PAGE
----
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The word 'genius' was whispered into my ear the first thing I ever heard while I was still mewling in my crib, so it never occurred to me that I wasn't, until middle age!
- Orson Welles
George Orson Welles was born in 1915 in Kenosha, Wisconsin, USA, the second of two children, and died of a heart attack in 1985 in Spain. This entry is concerned primarily with what happened between those two events.
His father, Richard Head Welles, was involved in carriage design for early automobiles, and his mother, Beatrice, was a local beauty. Young Orson's upbringing was therefore comparatively privileged. Despite this, it was not a happy childhood; his elder brother was institutionalised and his father was an alcoholic, which led to his parents divorcing. Both were dead by the time Welles was 16.
After his father's death, Welles and his mother moved to Chicago with a Dr Bernstein, a paediatrician whose eye she had caught. He was to remain a significant part of Orson's life for long after Beatrice Welles' death.
Welles became a professional actor, producer, writer and director, and a well-known socialite and raconteur. He was married several times, to actresses Virginia Nicholson, Rita Hayworth and Paola Mori (the Countess di Girfalco), and had a long-term relationship with Oja Kodar. Although he will always be remembered for directing, aged just 26, what is possibly the greatest film of all time - Citizen Kane - he produced many other worthwhile works, not all of them on-screen. Throughout his life he was involved in acting, producing, writing and directing for stage, screen and radio. By the time of his death he was regarded as one of the great film directors, yet he spent most of his life struggling to raise funds for his next project.
Welles on Stage
Welles' early childhood was replete with examples of artistic ability. For example, he first appeared on stage aged three in Madame Butterfly, and wrote, produced and directed a version of Dr Jekyll and Mr Hyde at age ten. By age 11 he was being described in local papers (possibly due to Bernstein's influence) as a cartoonist and a poet. He toured Ireland to paint at 16, again at the suggestion of Bernstein, but instead found work in the theatre. He would later visit France, Britain, Germany, Italy, Spain and Shanghai (China).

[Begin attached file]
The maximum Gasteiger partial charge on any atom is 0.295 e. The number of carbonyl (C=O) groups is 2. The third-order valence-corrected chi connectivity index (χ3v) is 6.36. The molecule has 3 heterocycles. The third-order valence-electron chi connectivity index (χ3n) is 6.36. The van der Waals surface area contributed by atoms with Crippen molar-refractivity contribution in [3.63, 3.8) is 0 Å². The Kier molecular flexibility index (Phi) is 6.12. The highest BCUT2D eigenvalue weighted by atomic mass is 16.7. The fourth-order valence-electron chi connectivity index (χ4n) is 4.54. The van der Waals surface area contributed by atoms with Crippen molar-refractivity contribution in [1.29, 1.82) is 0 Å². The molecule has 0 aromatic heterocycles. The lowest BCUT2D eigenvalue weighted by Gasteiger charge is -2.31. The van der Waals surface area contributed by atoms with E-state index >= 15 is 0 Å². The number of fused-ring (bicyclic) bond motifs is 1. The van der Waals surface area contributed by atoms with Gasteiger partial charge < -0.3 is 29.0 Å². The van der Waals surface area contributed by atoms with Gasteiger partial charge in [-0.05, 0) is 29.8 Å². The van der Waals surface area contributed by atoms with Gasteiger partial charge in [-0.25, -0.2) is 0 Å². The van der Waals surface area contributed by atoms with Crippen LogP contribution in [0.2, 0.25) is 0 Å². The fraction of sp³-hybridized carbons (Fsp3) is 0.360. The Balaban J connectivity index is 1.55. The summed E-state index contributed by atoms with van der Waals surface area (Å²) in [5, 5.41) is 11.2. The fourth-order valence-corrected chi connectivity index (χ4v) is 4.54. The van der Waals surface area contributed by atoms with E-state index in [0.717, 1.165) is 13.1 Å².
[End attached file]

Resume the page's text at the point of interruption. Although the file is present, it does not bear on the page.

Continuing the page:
His first professional stage role was as The Duke in Jew Süss at the Gate Theatre in Dublin. Although this was a success, his next few roles were not (though they gave him a chance to try directing a professional play for the first time with The Circle). Disappointed, he decided to try his luck in England, but after being refused a work visa he returned to the US. By 18 he was acting on stage, and by 19 had appeared on Broadway, moving into producing and directing. He first appeared on radio in 1935, at first as a sideline to his stage work. His undoubted artistic ability was backed up by a flair for publicity: he first became critically acclaimed for his adaptation of an all-black version of Shakespeare's Macbeth in which Haitian voodoo replaced the usual Scottish witchcraft.
Read a complete list of Welles' stage appearances.
The Mercury Theatre Company
After cutting his teeth as an actor on this bewildering array of roles, Welles used the success of The Cradle Will Rock by the Federal Theatre Project to set up (along with John Houseman) his own theatre company in 1937. The Cradle Will Rock was another controversial success for the young Welles, its first performance having been banned due to its left-wing content. This resulted in the cast decamping to another theatre where, to avoid actors' union regulations, they were officially classed as part of the audience and performed the entire play in the aisles.